Life and Its Information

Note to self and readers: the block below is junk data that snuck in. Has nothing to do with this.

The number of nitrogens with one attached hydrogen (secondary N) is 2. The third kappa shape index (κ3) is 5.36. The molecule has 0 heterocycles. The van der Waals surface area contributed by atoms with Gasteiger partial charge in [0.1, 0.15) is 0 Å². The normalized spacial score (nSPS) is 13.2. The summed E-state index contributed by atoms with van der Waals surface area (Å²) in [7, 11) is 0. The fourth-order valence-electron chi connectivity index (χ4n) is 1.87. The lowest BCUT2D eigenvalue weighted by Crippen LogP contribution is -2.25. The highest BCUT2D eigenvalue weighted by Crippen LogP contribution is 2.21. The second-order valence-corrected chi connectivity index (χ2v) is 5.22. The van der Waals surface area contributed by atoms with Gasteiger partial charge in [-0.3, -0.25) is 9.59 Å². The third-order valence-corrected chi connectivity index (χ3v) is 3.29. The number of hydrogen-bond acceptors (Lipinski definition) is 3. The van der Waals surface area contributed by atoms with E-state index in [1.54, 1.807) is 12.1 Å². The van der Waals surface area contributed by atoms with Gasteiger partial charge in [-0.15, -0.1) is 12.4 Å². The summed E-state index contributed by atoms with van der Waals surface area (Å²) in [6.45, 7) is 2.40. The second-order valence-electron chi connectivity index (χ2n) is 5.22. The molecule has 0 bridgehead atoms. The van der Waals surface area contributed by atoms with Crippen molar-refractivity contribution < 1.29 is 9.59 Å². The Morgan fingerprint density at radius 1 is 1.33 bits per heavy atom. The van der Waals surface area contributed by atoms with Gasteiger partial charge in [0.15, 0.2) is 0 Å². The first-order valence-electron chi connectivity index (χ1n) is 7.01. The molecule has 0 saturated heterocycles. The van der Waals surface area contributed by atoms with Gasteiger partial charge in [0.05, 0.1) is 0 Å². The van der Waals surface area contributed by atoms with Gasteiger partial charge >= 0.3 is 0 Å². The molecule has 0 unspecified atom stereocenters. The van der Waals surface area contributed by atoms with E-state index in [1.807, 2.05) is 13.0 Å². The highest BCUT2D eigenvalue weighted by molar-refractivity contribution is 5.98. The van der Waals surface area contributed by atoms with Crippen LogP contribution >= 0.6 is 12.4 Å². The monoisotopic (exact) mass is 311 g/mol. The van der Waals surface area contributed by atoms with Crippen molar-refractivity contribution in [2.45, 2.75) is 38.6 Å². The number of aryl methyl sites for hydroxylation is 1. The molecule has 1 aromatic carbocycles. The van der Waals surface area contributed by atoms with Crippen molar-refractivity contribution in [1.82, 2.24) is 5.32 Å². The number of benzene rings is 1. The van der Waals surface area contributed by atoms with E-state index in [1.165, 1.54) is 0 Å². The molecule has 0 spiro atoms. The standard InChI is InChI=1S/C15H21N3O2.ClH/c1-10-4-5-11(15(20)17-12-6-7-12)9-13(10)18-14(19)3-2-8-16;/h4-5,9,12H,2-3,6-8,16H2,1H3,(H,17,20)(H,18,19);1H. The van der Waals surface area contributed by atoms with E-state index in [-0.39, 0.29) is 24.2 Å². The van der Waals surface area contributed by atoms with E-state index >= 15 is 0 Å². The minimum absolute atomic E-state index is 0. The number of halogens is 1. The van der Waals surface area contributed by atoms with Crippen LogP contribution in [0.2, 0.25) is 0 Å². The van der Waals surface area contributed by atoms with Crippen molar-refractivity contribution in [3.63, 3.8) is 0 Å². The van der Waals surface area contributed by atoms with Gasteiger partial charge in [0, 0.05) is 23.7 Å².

Nobody knows how life works. Neither physicists nor chemists have ever been able to make a living object from non-living matter. The theory of evolution, initiated by Charles Darwin in the 1800s and developed by innumerable biologists since, envisages life beginning, somehow, as single microscopic 'cells' a few billion years ago. In a human being, some growing cells turn into brain cells, some become stomach or liver cells, and so on. In the early part of the 1900s, the brain was often compared to a telephone exchange. These days, preferred technical analogy is with the digital computer. The brain is digital in the sense that its billions of brain cells exchange digital nerve pulses among each other, and that these pulses seem to convey information by their number or frequency, and not by their intensity or duration. The brain probably has many other tasks than storing and handing data, and again, that lack of precision ought to help.